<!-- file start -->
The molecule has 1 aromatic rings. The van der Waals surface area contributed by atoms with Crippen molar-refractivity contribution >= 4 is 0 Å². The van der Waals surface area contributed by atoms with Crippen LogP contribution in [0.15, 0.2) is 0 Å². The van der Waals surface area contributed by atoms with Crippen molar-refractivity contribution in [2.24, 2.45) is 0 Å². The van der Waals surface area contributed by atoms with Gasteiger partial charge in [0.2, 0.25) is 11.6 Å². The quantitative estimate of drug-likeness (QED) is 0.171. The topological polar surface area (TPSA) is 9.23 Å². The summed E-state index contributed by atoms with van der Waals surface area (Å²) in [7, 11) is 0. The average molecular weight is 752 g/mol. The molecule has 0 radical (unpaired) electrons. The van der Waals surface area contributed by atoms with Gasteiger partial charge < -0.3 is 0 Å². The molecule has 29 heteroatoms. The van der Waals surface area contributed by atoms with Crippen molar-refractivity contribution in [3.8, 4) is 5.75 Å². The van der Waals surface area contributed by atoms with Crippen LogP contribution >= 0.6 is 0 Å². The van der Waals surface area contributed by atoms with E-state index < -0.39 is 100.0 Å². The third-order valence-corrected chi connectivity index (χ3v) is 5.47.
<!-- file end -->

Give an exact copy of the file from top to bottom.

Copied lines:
The molecule has 1 aromatic rings. The van der Waals surface area contributed by atoms with Crippen molar-refractivity contribution >= 4 is 0 Å². The van der Waals surface area contributed by atoms with Crippen LogP contribution in [0.15, 0.2) is 0 Å². The van der Waals surface area contributed by atoms with Crippen molar-refractivity contribution in [2.24, 2.45) is 0 Å². The van der Waals surface area contributed by atoms with Gasteiger partial charge in [0.2, 0.25) is 11.6 Å². The quantitative estimate of drug-likeness (QED) is 0.171. The topological polar surface area (TPSA) is 9.23 Å². The summed E-state index contributed by atoms with van der Waals surface area (Å²) in [7, 11) is 0. The average molecular weight is 752 g/mol. The molecule has 0 radical (unpaired) electrons. The van der Waals surface area contributed by atoms with Gasteiger partial charge < -0.3 is 0 Å². The molecule has 29 heteroatoms. The van der Waals surface area contributed by atoms with Crippen molar-refractivity contribution in [3.8, 4) is 5.75 Å². The van der Waals surface area contributed by atoms with Crippen LogP contribution >= 0.6 is 0 Å². The van der Waals surface area contributed by atoms with E-state index < -0.39 is 100.0 Å². The third-order valence-corrected chi connectivity index (χ3v) is 5.47.